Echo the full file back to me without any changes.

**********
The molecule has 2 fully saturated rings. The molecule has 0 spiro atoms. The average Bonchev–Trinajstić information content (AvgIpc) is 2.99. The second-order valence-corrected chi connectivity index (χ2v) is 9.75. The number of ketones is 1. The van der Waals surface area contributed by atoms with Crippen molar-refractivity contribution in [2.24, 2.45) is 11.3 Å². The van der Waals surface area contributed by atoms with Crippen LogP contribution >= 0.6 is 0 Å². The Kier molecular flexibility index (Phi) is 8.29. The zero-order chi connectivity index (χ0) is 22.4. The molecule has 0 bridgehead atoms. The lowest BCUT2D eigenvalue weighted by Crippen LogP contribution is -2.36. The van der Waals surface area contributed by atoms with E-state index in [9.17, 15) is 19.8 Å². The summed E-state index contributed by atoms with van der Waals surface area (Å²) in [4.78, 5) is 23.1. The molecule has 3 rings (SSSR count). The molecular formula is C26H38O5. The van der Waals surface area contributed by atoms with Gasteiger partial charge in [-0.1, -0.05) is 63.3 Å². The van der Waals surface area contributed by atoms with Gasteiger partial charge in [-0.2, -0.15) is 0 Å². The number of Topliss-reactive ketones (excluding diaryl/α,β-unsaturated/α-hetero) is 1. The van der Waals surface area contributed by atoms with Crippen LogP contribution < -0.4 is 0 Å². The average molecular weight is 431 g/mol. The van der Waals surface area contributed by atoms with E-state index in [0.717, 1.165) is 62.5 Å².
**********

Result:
The molecule has 2 fully saturated rings. The molecule has 0 spiro atoms. The average Bonchev–Trinajstić information content (AvgIpc) is 2.99. The second-order valence-corrected chi connectivity index (χ2v) is 9.75. The number of ketones is 1. The van der Waals surface area contributed by atoms with Crippen molar-refractivity contribution in [2.24, 2.45) is 11.3 Å². The van der Waals surface area contributed by atoms with Crippen LogP contribution >= 0.6 is 0 Å². The Kier molecular flexibility index (Phi) is 8.29. The zero-order chi connectivity index (χ0) is 22.4. The molecule has 0 bridgehead atoms. The lowest BCUT2D eigenvalue weighted by Crippen LogP contribution is -2.36. The van der Waals surface area contributed by atoms with E-state index in [9.17, 15) is 19.8 Å². The summed E-state index contributed by atoms with van der Waals surface area (Å²) in [4.78, 5) is 23.1. The molecule has 3 rings (SSSR count). The molecular formula is C26H38O5. The van der Waals surface area contributed by atoms with Gasteiger partial charge in [-0.1, -0.05) is 63.3 Å². The van der Waals surface area contributed by atoms with Gasteiger partial charge in [-0.2, -0.15) is 0 Å². The number of Topliss-reactive ketones (excluding diaryl/α,β-unsaturated/α-hetero) is 1. The van der Waals surface area contributed by atoms with Crippen LogP contribution < -0.4 is 0 Å². The average molecular weight is 431 g/mol. The van der Waals surface area contributed by atoms with E-state index in [0.717, 1.165) is 62.5 Å².